modernist writer, critic) said that Franklin, at best, represented the mundane, grasping, middle-class businessman intent on making good. Studies in Classic American Literature, 1923 D.H. Lawrence

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Self-Fashioning

•  Often used masks or personae

–  Silence Dogood

–  Poor Richard

–  Pose of the wise father

offering advice to his young son in the Autobiography •  Famous as a self-made

man, but also for

self-fashioning, for creating a literary or fictional self

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Entry into Philadelphia

1845 Engraving

--What portrait of

himself (what portrait of a good citizen in

general) does Franklin create for posterity in his description of his entry into Philadelphia?

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. . . He gave me accordingly three great Puffy Rolls. I was surpriz'd at the Quantity, but took it, and having no room in my Pockets, walk'd off, with a Roll under each Arm, and eating the other. Thus I went up Market Street as far as fourth Street, passing by the Door of Mr. Read, my future Wife's Father, when she standing at the Door saw me, and thought I made as I certainly did a most awkward

ridiculous Appearance. Then I turn'd. . . I went for a Draught of the River Water, and being fill'd with one of my Rolls, gave the other two to a Woman and her Child that came down the River in the Boat with us and were waiting to go farther. Thus refresh'd I walk'd again up the Street, which by this time had many clean dress'd People in it who were all walking the same Way; I join'd them, and thereby was led into the great Meeting House of the Quakers near the Market. I sat down among them, and after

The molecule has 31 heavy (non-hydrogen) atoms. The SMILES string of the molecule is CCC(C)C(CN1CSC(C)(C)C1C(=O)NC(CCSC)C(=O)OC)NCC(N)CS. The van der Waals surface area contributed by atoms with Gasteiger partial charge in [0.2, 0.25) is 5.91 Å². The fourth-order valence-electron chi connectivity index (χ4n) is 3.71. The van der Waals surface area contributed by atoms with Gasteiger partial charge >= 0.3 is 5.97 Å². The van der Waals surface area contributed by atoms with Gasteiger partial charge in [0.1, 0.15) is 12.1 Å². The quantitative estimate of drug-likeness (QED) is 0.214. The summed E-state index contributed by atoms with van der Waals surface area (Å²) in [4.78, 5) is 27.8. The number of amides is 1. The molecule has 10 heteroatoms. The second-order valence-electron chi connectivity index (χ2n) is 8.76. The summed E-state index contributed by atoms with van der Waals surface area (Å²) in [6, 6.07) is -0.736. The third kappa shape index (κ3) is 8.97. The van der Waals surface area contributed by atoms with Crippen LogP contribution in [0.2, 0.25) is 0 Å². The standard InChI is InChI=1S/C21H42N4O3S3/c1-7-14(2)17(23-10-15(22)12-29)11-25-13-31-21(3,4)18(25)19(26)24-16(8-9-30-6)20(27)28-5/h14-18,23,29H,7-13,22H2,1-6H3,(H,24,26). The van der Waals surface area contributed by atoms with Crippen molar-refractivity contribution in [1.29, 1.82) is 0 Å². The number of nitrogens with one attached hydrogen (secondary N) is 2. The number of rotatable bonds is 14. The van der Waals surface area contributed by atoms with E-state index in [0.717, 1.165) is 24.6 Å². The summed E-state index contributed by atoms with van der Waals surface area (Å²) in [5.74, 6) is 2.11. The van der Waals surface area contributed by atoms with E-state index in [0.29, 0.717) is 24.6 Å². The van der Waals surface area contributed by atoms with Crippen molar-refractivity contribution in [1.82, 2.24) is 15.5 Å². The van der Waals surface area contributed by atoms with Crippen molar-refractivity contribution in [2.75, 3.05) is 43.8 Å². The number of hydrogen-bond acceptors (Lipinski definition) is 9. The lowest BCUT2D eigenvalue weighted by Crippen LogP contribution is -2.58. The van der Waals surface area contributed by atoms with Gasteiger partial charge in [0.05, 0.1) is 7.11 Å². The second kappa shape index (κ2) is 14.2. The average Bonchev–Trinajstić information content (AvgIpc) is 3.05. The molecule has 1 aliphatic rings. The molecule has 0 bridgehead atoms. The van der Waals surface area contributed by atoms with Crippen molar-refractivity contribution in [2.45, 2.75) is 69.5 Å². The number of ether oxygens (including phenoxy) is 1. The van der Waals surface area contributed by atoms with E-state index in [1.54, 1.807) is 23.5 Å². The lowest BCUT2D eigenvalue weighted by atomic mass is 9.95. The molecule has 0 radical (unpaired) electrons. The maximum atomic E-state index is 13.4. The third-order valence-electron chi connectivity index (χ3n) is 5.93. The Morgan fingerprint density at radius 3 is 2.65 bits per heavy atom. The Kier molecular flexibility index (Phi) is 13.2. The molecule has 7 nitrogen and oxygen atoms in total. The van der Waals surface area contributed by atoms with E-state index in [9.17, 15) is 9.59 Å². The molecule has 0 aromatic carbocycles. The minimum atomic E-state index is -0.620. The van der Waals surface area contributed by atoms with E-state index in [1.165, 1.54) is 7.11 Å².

looking round a while and hearing nothing said, being very drowzy thro' Labour and want of Rest the preceding Night, I fell fast asleep, and continu'd so till the Meeting broke up, when one was kind

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Franklin and Religion

•  A Deist early on, but backs off this belief in later life? (Norton, 267-268)

•  Franklin’s religious principles laid out (Norton, 283)

Free Quaker Meeting House, Philadelphia, built 1783

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Reason and Religion

•  Finally, reason rather than revelation as pathway to virtue, moral perfection (Norton, 290) •  Franklin’s pursuit of moral perfection utilizes scientific method?

Figure

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References